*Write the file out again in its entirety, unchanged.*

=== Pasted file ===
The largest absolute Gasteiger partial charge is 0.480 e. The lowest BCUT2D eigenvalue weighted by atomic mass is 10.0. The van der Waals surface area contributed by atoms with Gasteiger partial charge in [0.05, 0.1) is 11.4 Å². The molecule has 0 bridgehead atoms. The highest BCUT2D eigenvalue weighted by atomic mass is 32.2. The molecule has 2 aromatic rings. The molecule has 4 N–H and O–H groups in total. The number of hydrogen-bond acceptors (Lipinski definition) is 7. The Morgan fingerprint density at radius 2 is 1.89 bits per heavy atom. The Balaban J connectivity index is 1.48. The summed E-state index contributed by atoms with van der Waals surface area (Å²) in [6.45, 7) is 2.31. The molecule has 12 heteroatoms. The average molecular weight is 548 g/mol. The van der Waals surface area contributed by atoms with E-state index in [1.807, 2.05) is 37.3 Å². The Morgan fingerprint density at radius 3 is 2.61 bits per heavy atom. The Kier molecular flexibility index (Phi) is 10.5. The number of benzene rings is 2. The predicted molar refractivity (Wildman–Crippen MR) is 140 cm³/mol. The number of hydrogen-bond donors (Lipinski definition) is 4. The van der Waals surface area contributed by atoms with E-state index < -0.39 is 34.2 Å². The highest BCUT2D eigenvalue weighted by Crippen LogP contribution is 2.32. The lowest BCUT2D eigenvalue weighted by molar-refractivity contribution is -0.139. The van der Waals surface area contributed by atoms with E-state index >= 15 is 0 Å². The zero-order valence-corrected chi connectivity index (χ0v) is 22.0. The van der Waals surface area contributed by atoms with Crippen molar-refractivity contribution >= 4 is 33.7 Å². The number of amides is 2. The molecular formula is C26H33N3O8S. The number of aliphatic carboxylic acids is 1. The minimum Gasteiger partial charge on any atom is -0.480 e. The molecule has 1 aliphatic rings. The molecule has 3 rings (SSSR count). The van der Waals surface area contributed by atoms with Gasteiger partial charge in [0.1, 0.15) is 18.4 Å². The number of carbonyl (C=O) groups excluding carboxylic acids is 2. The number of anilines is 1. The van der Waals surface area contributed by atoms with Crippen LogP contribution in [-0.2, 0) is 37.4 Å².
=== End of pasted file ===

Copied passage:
The largest absolute Gasteiger partial charge is 0.480 e. The lowest BCUT2D eigenvalue weighted by atomic mass is 10.0. The van der Waals surface area contributed by atoms with Gasteiger partial charge in [0.05, 0.1) is 11.4 Å². The molecule has 0 bridgehead atoms. The highest BCUT2D eigenvalue weighted by atomic mass is 32.2. The molecule has 2 aromatic rings. The molecule has 4 N–H and O–H groups in total. The number of hydrogen-bond acceptors (Lipinski definition) is 7. The Morgan fingerprint density at radius 2 is 1.89 bits per heavy atom. The Balaban J connectivity index is 1.48. The summed E-state index contributed by atoms with van der Waals surface area (Å²) in [6.45, 7) is 2.31. The molecule has 12 heteroatoms. The average molecular weight is 548 g/mol. The van der Waals surface area contributed by atoms with E-state index in [1.807, 2.05) is 37.3 Å². The Morgan fingerprint density at radius 3 is 2.61 bits per heavy atom. The Kier molecular flexibility index (Phi) is 10.5. The number of benzene rings is 2. The predicted molar refractivity (Wildman–Crippen MR) is 140 cm³/mol. The number of hydrogen-bond donors (Lipinski definition) is 4. The van der Waals surface area contributed by atoms with E-state index < -0.39 is 34.2 Å². The highest BCUT2D eigenvalue weighted by Crippen LogP contribution is 2.32. The lowest BCUT2D eigenvalue weighted by molar-refractivity contribution is -0.139. The van der Waals surface area contributed by atoms with E-state index >= 15 is 0 Å². The zero-order valence-corrected chi connectivity index (χ0v) is 22.0. The van der Waals surface area contributed by atoms with Crippen molar-refractivity contribution >= 4 is 33.7 Å². The number of amides is 2. The molecular formula is C26H33N3O8S. The number of aliphatic carboxylic acids is 1. The minimum Gasteiger partial charge on any atom is -0.480 e. The molecule has 1 aliphatic rings. The molecule has 3 rings (SSSR count). The van der Waals surface area contributed by atoms with Gasteiger partial charge in [0.1, 0.15) is 18.4 Å². The number of carbonyl (C=O) groups excluding carboxylic acids is 2. The number of anilines is 1. The van der Waals surface area contributed by atoms with Crippen LogP contribution in [-0.2, 0) is 37.4 Å².